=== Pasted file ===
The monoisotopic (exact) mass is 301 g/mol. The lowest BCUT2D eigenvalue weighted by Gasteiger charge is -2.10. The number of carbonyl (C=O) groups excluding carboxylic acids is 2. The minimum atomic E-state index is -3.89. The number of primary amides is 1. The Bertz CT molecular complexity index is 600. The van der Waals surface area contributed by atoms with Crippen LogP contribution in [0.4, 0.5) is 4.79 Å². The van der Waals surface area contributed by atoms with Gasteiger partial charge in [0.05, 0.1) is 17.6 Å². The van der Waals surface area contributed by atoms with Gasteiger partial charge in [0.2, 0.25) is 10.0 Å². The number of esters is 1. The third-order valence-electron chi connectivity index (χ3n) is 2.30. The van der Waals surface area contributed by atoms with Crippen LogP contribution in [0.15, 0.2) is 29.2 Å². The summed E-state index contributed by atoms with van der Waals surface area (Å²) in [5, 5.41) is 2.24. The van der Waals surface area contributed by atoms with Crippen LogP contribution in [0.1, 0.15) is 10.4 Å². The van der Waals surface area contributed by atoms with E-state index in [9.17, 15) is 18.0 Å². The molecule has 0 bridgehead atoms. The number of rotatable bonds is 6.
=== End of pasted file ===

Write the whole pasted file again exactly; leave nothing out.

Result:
The monoisotopic (exact) mass is 301 g/mol. The lowest BCUT2D eigenvalue weighted by Gasteiger charge is -2.10. The number of carbonyl (C=O) groups excluding carboxylic acids is 2. The minimum atomic E-state index is -3.89. The number of primary amides is 1. The Bertz CT molecular complexity index is 600. The van der Waals surface area contributed by atoms with Crippen LogP contribution in [0.4, 0.5) is 4.79 Å². The van der Waals surface area contributed by atoms with Gasteiger partial charge in [0.05, 0.1) is 17.6 Å². The van der Waals surface area contributed by atoms with Gasteiger partial charge in [0.2, 0.25) is 10.0 Å². The number of esters is 1. The third-order valence-electron chi connectivity index (χ3n) is 2.30. The van der Waals surface area contributed by atoms with Crippen LogP contribution in [0.15, 0.2) is 29.2 Å². The summed E-state index contributed by atoms with van der Waals surface area (Å²) in [5, 5.41) is 2.24. The van der Waals surface area contributed by atoms with Crippen LogP contribution in [0.1, 0.15) is 10.4 Å². The van der Waals surface area contributed by atoms with E-state index in [9.17, 15) is 18.0 Å². The molecule has 0 bridgehead atoms. The number of rotatable bonds is 6.